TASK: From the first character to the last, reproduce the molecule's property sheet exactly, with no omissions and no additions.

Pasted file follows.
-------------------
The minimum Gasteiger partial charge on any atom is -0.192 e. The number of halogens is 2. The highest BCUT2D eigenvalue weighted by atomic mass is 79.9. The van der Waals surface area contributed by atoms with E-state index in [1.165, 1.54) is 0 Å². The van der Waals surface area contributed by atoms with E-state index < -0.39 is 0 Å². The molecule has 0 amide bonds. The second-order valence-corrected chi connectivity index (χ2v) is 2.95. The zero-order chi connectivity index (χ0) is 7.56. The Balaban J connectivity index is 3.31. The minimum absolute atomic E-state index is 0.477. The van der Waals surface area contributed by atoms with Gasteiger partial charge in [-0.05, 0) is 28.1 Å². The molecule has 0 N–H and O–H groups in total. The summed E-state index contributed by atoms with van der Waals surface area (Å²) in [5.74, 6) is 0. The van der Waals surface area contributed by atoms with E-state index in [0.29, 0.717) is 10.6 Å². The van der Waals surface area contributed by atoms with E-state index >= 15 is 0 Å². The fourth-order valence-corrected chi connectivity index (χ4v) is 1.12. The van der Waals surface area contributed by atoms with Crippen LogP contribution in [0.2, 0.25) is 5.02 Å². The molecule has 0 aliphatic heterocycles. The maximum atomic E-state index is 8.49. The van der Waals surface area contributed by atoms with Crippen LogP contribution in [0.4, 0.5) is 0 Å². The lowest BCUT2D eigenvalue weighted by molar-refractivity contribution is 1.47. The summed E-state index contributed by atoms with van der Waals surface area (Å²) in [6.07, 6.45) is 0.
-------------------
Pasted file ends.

The minimum Gasteiger partial charge on any atom is -0.192 e. The number of halogens is 2. The highest BCUT2D eigenvalue weighted by atomic mass is 79.9. The van der Waals surface area contributed by atoms with E-state index in [1.165, 1.54) is 0 Å². The van der Waals surface area contributed by atoms with E-state index < -0.39 is 0 Å². The molecule has 0 amide bonds. The second-order valence-corrected chi connectivity index (χ2v) is 2.95. The zero-order chi connectivity index (χ0) is 7.56. The Balaban J connectivity index is 3.31. The minimum absolute atomic E-state index is 0.477. The van der Waals surface area contributed by atoms with Gasteiger partial charge in [-0.05, 0) is 28.1 Å². The molecule has 0 N–H and O–H groups in total. The summed E-state index contributed by atoms with van der Waals surface area (Å²) in [5.74, 6) is 0. The van der Waals surface area contributed by atoms with E-state index in [0.29, 0.717) is 10.6 Å². The van der Waals surface area contributed by atoms with E-state index >= 15 is 0 Å². The fourth-order valence-corrected chi connectivity index (χ4v) is 1.12. The van der Waals surface area contributed by atoms with Crippen LogP contribution in [0.2, 0.25) is 5.02 Å². The molecule has 0 aliphatic heterocycles. The maximum atomic E-state index is 8.49. The van der Waals surface area contributed by atoms with Crippen LogP contribution in [0.4, 0.5) is 0 Å². The lowest BCUT2D eigenvalue weighted by molar-refractivity contribution is 1.47. The summed E-state index contributed by atoms with van der Waals surface area (Å²) in [6.07, 6.45) is 0.